It is no secret that saddle hunting has gained popularity over the last couple of years. Especially used among public land hunters, the tree saddle just makes sense when you’re hiking in a mile or more to get away from the pressure of other hunters. Over the last several years, I have seen a large increase in both my successes and encounters with whitetails while hunting from a saddle.
Obviously, the main components of your gear as a saddle hunter are your actual saddle, platform, and the climbing method you use to get to hunting height. There are many options on the market as far as saddle manufacturers. I use a saddle from Tethrd, but there are plenty of other manufacturers out there doing a great job.
For the purpose of this blog, I’m going to talk less about these things, and more about the smaller pieces of gear that every saddle hunter can benefit from regardless of saddle brand. I reached out to several veteran saddle hunters and they gave me a list of some great gear that would be beneficial to the outdoorsman who is looking to expand their horizon into the world of saddle hunting.
By far this was the most popular piece of gear among the saddle hunters I talked with. The Ropeman 1 from Wild Country is a mechanical prusik that makes it easier to adjust the length of your tether and your lineman belt.
Long-time saddle hunter Matthew Cotoia says that he appreciates the fact that you can make these adjustments one handed while keeping your other hand freed up in the tree.
If you’ve ever used a traditional prusik knot, you know that, while it’s dependable, it can sometimes be a pain to adjust, especially when wet. The Ropeman 1 not only eases the adjustment, it’s also very safe and dependable. A 10 – 13 mm rope is what is recommended for use with the Ropeman 1, so make sure you have the right size and you’ll be good to go. The Ropeman Ascender sells for $44.95.
With a traditional tree stand, the hunter is primarily faced away from the tree. While saddle hunting, the hunter is faced towards the tree. I believe this is one of the advantages because you are able to keep the tree between you and the deer. While this is an advantage, there are some adjustments that need to be made to keep you comfortable.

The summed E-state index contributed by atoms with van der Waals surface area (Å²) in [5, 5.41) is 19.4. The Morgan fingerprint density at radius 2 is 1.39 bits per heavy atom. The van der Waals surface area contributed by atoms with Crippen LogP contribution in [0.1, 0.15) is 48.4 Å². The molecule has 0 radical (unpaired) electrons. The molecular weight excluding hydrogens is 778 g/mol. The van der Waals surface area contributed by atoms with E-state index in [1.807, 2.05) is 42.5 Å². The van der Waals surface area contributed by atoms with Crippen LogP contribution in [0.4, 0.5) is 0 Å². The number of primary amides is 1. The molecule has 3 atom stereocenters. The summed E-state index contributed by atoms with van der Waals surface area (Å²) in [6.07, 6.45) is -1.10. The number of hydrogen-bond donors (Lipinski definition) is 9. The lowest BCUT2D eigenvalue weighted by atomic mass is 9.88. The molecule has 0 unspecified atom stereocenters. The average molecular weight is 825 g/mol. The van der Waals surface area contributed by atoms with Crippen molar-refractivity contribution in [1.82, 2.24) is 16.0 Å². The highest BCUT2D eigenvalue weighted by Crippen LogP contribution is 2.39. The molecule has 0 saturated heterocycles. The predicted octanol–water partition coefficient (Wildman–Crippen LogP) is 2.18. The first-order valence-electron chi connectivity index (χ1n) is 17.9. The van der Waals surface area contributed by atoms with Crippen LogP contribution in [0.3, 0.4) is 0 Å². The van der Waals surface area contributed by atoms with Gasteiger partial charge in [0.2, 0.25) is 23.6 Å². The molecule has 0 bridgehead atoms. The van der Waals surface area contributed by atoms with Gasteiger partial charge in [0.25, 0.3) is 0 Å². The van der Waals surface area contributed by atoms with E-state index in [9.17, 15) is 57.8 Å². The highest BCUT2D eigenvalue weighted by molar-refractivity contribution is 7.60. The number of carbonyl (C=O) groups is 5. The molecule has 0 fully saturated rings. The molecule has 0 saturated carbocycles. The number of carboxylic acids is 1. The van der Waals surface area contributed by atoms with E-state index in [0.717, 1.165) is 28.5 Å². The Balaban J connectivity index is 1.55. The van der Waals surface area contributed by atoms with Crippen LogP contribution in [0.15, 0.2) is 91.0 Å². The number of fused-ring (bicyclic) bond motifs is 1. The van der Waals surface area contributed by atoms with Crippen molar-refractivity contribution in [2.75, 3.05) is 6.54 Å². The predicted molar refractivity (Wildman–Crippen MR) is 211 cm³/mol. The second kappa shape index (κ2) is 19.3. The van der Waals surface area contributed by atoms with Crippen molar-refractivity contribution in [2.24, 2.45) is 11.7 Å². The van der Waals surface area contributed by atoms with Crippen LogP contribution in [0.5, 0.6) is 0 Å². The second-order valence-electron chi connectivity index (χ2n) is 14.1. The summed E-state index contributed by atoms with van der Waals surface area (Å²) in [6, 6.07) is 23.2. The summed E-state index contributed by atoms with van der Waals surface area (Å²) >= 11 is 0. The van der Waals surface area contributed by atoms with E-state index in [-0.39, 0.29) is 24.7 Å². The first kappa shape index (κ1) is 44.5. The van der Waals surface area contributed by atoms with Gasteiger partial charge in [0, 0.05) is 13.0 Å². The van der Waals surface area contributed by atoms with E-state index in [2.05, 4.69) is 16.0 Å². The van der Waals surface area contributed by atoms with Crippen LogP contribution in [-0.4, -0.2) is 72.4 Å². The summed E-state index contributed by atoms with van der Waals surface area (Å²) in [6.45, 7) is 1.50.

A good set of knee pads works wonders for the comfort level of a saddle hunter to keep you from having to rest your bare knee against the bark of a tree. Don’t believe me? Just go outside and rest your knee on some bark for a few seconds. Now imagine doing it for hours!
A wise man once said, “Buy once, cry once.” Carl Kossuth of Tethrd would agree, as he recommends the Tethrd Knee Pads that ring up at $69. “They are extremely light weight, ultra flexible, not bulky, and are quiet against the tree. The Tethrd pads allow you to maneuver into infinite positions that a fixed pad just won’t allow.”
After the Ropeman 1, a good gear hanger was the most recommended piece of equipment among the hunters I talked to. Most public land hunting areas have rules for screw-in bow/gear hangers, or really anything that punctures the tree. For this reason, many saddle hunters have opted to use a strap style hanger that goes all the way around the tree.
I use mine for absolutely everything! I have a hook for my bow, quiver, rangefinder, backpack…everything!
The Tethrd HYS Strap is the ultimate public-land-legal gear hanger. You can hang it. You can girth hitch it. You can T-Hook it. You can wrap it around a tree trunk. You can wrap it around a branch. Whatever works for you.
The HYS Strap is made of high strength, mildew and rot resistant polyester that enables you to hang your stuff in whatever way makes sense to you. You can put some stuff around the back side of the tree, some on the left, and some on the right. You can easily move your gear and position it wherever it makes sense for your style of hunting.
The HYS is designed to be paired with the Hero Clip for the ultimate in convenience and security for your equipment. The HYS Strap sells for $24.99.
Back Band / Recliner
If there’s one thing that I make sure I have in the saddle, it’s my back band. The word “game-changer” gets thrown around a lot, but this thing can make or break an all-day rut sit. Like a lot of saddle hunting gear, there are plenty of DIY options for a back band. But if you’re looking for a slick and simple option, check out the Tethrd Recliner.
At only 4 ounces, you’d be hard pressed to find something this important to your setup, but also so light that you forget it’s there. The Recliner rolls up to about the size of a tennis ball and is easily connected to your carabiner. It sells for $29.99.
Saddle hunting is, in my opinion, the most fun way to hunt. I would choose it over a treestand every day. While it’s fun and effective, it can also seem like a daunting thing to get in to. There are so many small pieces of gear that play a part in the system. Sometimes it’s just an information overload.
Ultimately you just have to commit to doing it and everything else will just fall into place as you learn more and more. For the best information, check out the many groups, pages, and channels on social media designed specifically for the saddle hunting community. There you’ll find saddle hunters from all over the globe who love to help new guys get started.